The GANGA in Brazil

“At one point, during my spiritual quest in Varanasi, I felt the Ganga breathing, just as we do. She is a real being. Nowhere in the world is a river worshipped like her. She goes beyond faith,” says Ananda Jyothi (also known as Jyothibai) whose film Uma, light of the Himalaya, tells the story of three Brazilians on a spiritual journey down the sacred river.

The film will be released commercially in seven cities in Brazil on November 22 and screened at the IFFI (November 24) in the World Premier Section in Goa.

The GANGA in Brazil

For Ananda, who lives in Ooramana near Kochi, the film’s release is a dream come true. Drawn to the Himalayas at the age of 21, he trekked the isolated terrains in search of the meaning of life. He says a holy man, whom he met during the journey, guided him to learn music from a guru in Varanasi, where he had his first close encounter with the river. This changed the course of his life. He began to delve deeper into Indian philosophy.

Ananda Jyothi began travelling to study the Upanishads and vision in Narayana Guru’s wisdom and poetry, first under Swami Vinaya Chaitanya and Ma Shakunthala Chaitanya at a gurukulam in Bengaluru. Later he studied the Atharva Veda under Sridhar ADI at Gokarna. After speaking at a Sufi World Peace Conference in London in 1994, he travelled across Europe for a year, before studying Comparative Philosophy in Greece in 1997-98. He also made a documentary on the Kumbh Mela for Greece TV.

In 1999, Ananda Jyothi travelled to Brazil and began making documentaries on Indian culture for Brazilian TV after he returned to India in 2004. In 2011, he curated a festival of Indian films in Brazil and introduce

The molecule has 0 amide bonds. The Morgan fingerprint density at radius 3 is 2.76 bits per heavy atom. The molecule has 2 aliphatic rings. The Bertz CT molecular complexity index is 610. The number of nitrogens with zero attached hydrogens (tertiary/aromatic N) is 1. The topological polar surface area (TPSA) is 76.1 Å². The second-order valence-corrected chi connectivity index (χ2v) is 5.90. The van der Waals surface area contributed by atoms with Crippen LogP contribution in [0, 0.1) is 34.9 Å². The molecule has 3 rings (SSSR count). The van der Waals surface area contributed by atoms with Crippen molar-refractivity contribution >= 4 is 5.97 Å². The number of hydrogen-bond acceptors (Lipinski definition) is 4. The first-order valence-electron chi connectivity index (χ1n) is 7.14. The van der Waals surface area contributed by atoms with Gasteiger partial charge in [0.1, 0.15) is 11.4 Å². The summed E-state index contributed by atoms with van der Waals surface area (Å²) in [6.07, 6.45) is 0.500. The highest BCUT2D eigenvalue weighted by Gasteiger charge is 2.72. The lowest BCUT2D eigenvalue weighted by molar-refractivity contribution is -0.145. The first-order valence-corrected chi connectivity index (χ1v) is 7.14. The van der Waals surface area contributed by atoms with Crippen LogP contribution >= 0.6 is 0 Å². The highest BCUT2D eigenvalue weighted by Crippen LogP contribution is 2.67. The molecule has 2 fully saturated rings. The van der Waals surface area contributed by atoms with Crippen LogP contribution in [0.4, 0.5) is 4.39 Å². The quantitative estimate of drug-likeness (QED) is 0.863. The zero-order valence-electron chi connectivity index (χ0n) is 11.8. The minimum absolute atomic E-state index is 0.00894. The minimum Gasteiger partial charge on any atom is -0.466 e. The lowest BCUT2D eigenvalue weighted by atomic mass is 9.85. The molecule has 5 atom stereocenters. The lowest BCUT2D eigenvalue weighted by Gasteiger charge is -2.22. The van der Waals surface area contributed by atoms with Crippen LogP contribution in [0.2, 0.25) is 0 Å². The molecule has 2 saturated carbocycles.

The GANGA in Brazil
d parallel Indian cinema to that country. “I introduced many Indian film makers—Adoor Goplakrishnan, TV Chandran, Shaji N Karun and many seminal Indian movies such as Priyadarshan’s Kancheepuram. Adoor has become a legend there.”

This opened a space for Indian cinema in South America and Brazil’s postal department released two stamps on Indian cinema to commemorate 100 years of Indian cinema in 2014 . Subsequently he curated ‘Devi’ a contemporary Indian women film festival in Brazil.

All through this time, his connection with Kerala and India remained and he worked for local media houses in India, on the Olympics and on the production of Mundrothuruthu, for Manu P Solomon.

Cinema with purpose

Ananda Jyothi had been thinking about the idea of Uma… but was not sure of how to go about it.“I was seeing too much commercialisation in films, and always wanted to make cinema with a purpose. A story must educate and entertain,” he says.

The three protagonists of the film are not actors but people he met in Brazil. Jonnas Masetti is an engineer who studied the Vedas and Sanskrit. He runs Vishav Vidyala in Rio De Janeiro. Isabella Pitaki, a psychiatrist who had a dream about India and wished to come while Juliana Fiuza, an advocate, was attracted to Indian philosophy. “All three were seeking the meaning of life and this journey would guide them in that, they talk about their professional lives before and after experiencing the Ganga,” says Anand Jyothi.

The GANGA in Brazil

The film traces the course of the river from it’s origin in Gomukh in the glacier Gangotri, through Badrinath, Benaras and Kolkata. Renowned cinematographer Manilal Padavoor and editor and Pinto Varkey who has a long association with Brazil also worked on the film.

“I call the film a visual pilgrimage,” says Anand Jyothi recalling that it was made in 2017 but the Kerala floods delayed the post-production work. “My house was under 10 feet of water during the 2018 floods. I had to start again,” adding that the delay has come as a blessing. The film has been selected for a world audience in Goa and gets a commercial release in Brazil.“I am happy it was made. The time and money we invested has come as a reward. The movie has mystery and the river showed its way to reach to reach the sea.”

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Printable version | Nov 30, 2021 4:05:38 PM |

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